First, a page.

Get Off Bourbon Street and Explore Bywater New Orleans
Walking around any city by yourself is a true blessing, especially when you normally travel with kids. Don’t get me wrong. I love traveling with my boys. I wouldn’t trade them as travel partners for anything. OK so maybe a trip away ALONE with my husband would be pretty amazing. We are working on that though. Getting time to photograph while we travel is tricky. My body is literally being pulled in three directions– one direction per kid plus what I want to do.
I had the opportunity to travel down to New Orleans for the first time for the Le Meridien New Orleans hotel opening. It was my first time in the city of jazz. I was getting to do it by myself without the boys with me. There were other writers on the trip, but there was only one direction I needed to go in. Mine.
On my last day in the city I joined up with two Instagramers on the trip (yes, there are people who make their living by posting to Instagram. Go figure!) We had been on an architecture bus tour earlier in the week. All three of us were disappointed that we couldn’t get out to actually photograph some of the unique styles of architecture that we were being driven past, many of which can only be found in Louisiana. One of the gals rented a car. We drove around the city all morning just photographing people and buildings. It was pure heaven. I haven’t photographed that much southern architecture since I was a photo undergrad in Savannah.
After wandering the Garden District, parts of the French Quarter and other bits of the city that I definitely can not remember the name of, we got hungry. We’d had a lot of meat, butter, sugar, and fried food all week. We longed for a big salad or something with at least a raw vegetable on it. We found Satsuma in the Bywater neighborhood and headed on over.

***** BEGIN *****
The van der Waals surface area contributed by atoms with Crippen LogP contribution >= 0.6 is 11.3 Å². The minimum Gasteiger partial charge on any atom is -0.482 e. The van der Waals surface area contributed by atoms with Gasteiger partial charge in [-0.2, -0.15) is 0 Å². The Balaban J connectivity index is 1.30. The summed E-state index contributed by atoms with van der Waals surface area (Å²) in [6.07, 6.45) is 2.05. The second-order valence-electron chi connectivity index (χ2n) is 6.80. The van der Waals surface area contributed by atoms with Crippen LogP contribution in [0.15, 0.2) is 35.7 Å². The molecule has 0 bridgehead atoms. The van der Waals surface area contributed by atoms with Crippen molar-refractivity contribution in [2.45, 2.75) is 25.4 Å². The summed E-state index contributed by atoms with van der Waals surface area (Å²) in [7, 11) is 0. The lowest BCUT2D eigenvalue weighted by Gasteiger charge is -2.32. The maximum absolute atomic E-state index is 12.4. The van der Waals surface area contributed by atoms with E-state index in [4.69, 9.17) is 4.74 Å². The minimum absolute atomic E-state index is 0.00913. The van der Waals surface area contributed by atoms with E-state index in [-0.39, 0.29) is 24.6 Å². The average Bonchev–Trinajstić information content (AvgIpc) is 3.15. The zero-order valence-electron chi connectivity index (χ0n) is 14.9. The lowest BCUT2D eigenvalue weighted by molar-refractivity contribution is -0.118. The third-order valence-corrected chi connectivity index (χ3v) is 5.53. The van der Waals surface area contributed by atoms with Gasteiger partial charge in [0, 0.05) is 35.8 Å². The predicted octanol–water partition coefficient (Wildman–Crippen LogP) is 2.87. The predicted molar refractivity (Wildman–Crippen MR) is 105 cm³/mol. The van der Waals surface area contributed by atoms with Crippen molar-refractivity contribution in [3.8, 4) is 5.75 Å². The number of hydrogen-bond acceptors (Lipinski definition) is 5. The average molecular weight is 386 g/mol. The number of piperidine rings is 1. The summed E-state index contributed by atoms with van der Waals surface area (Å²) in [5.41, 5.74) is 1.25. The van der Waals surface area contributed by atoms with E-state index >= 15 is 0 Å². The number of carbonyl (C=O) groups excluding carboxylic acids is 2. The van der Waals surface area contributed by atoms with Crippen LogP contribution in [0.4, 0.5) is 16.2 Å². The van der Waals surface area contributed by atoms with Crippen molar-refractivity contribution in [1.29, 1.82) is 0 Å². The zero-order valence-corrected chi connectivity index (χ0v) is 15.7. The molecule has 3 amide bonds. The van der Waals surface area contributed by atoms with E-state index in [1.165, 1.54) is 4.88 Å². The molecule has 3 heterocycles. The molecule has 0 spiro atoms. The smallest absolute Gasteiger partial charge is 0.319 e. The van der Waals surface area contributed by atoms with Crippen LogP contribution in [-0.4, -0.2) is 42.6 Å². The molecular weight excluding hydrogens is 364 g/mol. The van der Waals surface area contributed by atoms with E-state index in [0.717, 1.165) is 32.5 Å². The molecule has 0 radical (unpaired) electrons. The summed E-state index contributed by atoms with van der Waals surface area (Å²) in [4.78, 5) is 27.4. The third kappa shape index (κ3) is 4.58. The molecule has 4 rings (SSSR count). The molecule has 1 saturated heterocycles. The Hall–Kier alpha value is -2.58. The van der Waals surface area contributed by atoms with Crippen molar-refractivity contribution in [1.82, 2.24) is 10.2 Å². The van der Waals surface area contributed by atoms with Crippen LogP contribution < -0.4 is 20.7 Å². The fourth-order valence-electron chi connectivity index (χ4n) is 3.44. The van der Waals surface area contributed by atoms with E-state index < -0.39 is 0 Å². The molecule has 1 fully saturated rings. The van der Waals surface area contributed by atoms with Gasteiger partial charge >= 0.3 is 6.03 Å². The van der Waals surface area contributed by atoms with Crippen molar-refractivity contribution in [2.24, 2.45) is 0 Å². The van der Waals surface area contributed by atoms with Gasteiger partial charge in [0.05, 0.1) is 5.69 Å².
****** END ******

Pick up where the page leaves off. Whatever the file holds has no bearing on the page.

This gem of a neighborhood was filled with shot-gun houses (named for the fact that you could open the front door,open the back door and shoot a gun straight through them. It provided natural air conditioning in this very hot southern region). Hipsters of all shapes and sizes were working on their laptops in this little cafe.
Friendly staffers took orders at the counter, poured fresh coffee and herbal teas, while rushing out sandwiches, salads and healthy breakfast items to the patrons. Our colons were probably clapping after each bite. We couldn’t sit there forever though. The street Satsuma was on was intriguing, not to mention all of the other blocks we had passed while looking for the restaurant.
Wandering the neighborhood I found what looked like an antique shop disguised as a junk shop. The exterior told me nothing of the treasures I would find inside. I stared longingly at a hundred-year-old writing desk and an old steamer truck. I willed them to shrink so they could fit into my suitcase. Alas no. They would have to stay and become someone else’s treasures.
Meeting back up at the car after our post-lunch wanderings we all agreed that this was a place worth further exploration. Thecolors, scents and sounds of Bywater New Orleans surrounded this community that my driver to the airport described as a “kind of oddball mix” of a neighborhood. He sounded almost hesitant, like he didn’t know what to do with these people who had bought up houses and moved in to make Bywater their home. To me, it sounded like a place I needed to hang out in a whole lot more.